The developer of an 18-story building in downtown Berkeley that faced early legal challenges from community members has unexpectedly scrapped its plans, officials said on 2 January 2020.
The project, at 2211 Harold Way, would have included nearly 300 units, 10,000 square feet (930 square meters) of retail space and a new movie theater while putting US$10 million into the city’s affordable housing fund. The site is also located a short walk from the Downtown Berkeley Bay Area Rapid Transit (BART) station.
City officials said they’re not sure why the developer pulled out, but that it “is related to cost.”
“What this means for the future of the site we don’t currently know,” said Paul Buddenhagen, the deputy city manager.
Hill Street Realty, a Los Angeles-based real estate company, submitted its application for a building permit in December 2019 and had to pay a nearly US$750,000 permit fee by 20 January 2020, Buddenhagen said.
When city officials asked the developer about the status of the fee, they were told that the project wouldn’t be moving forward, Buddenhagen said.
“I’m really sorry that needed housing isn’t going to go up,” said Councilwoman Sophie Hahn. “I know that the developer has had a lot of trouble pulling together whatever it is they needed to go forward.”
The Berkeley project was the company’s first venture in the San Francisco Bay Area and would have taken up a full city block in downtown.
Hahn said that the project has gone through many hurdles since receiving its approvals several years ago. The development drew opposition due to its height, lack of affordable units, and fears that it could block a view of the Golden Gate Bridge from the University of California, Berkeley’s Campanile tower.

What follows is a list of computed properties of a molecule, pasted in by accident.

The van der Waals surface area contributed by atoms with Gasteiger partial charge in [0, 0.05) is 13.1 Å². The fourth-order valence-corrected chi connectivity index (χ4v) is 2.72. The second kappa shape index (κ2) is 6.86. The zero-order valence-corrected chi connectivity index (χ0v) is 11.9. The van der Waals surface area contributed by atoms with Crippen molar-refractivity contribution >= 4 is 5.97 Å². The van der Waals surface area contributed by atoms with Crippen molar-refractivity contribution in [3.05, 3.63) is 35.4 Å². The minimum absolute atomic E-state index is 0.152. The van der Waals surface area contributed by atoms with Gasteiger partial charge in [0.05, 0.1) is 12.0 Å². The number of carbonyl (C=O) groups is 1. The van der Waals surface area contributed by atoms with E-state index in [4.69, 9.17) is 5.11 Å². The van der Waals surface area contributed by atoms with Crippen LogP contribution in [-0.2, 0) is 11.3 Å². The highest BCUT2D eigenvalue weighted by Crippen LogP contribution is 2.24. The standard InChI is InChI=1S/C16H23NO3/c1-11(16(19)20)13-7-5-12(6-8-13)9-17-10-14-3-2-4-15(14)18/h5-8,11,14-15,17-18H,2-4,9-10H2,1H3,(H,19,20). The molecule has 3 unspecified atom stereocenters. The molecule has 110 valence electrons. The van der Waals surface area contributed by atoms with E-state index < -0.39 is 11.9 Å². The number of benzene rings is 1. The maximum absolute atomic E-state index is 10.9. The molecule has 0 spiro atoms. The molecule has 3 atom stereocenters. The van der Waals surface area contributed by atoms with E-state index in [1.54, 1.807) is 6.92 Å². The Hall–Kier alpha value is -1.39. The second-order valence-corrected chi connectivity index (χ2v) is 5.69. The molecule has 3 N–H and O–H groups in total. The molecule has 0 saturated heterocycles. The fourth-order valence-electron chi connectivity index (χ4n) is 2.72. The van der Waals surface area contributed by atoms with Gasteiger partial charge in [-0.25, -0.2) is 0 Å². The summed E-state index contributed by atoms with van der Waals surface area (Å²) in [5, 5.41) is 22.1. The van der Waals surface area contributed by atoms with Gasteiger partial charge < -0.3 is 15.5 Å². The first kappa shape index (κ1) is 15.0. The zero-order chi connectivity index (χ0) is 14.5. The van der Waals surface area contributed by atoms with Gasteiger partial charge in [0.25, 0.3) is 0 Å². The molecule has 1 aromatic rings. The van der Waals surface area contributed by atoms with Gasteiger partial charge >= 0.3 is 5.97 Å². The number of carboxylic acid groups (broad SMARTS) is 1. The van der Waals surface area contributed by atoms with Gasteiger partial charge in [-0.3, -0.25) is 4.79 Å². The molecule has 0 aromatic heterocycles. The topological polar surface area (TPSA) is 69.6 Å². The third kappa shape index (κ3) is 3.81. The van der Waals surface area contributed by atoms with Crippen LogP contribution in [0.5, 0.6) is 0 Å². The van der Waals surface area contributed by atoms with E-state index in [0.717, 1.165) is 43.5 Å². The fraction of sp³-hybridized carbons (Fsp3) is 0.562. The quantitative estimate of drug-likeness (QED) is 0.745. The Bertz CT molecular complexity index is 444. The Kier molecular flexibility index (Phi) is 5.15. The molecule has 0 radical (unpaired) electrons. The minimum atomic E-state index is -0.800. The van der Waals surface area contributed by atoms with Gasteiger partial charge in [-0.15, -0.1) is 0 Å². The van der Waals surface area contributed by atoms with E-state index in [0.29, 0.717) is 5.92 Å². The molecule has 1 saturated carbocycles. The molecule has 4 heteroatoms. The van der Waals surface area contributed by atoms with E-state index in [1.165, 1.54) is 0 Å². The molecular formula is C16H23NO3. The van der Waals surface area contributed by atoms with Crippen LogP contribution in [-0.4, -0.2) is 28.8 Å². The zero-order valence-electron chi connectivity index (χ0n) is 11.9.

In 2015, the city council approved plans for the new high-rise after a tumultuous process that involved multiple lawsuits filed by residents to stop the project. An Alameda County Superior Court judge in 2016 dismissed the legal challenges, which included objections to its environmental impact report.
“It’s been four years and the ball has been in their court to pull together the financing and move forward to do the project,” Hahn said.
The project was the first one approved by the City Council following the adoption of Measure R, a 2010 voter-approved ballot measure that allowed for the construction of five tall buildings. The measure allows for the construction of two buildings no taller than 180 feet (55 meters), two buildings up to 120 feet (37 meters) and a hotel.
Future plans for the site are unknown at this time and Buddenhagen said he doesn’t know what the developer’s decision means for the site.
Hahn said the developer owns the parcel, and it will be up to them if they want to sell it or submit a new project for consideration.
“It seems something particular about this project or this team that they weren’t able to get it built,” Hahn said.
“It’s too bad because there has been a lot of staff time and community time put in to try and get this project approved,” he added.
For more on this story, go to the San Francisco Chronicle.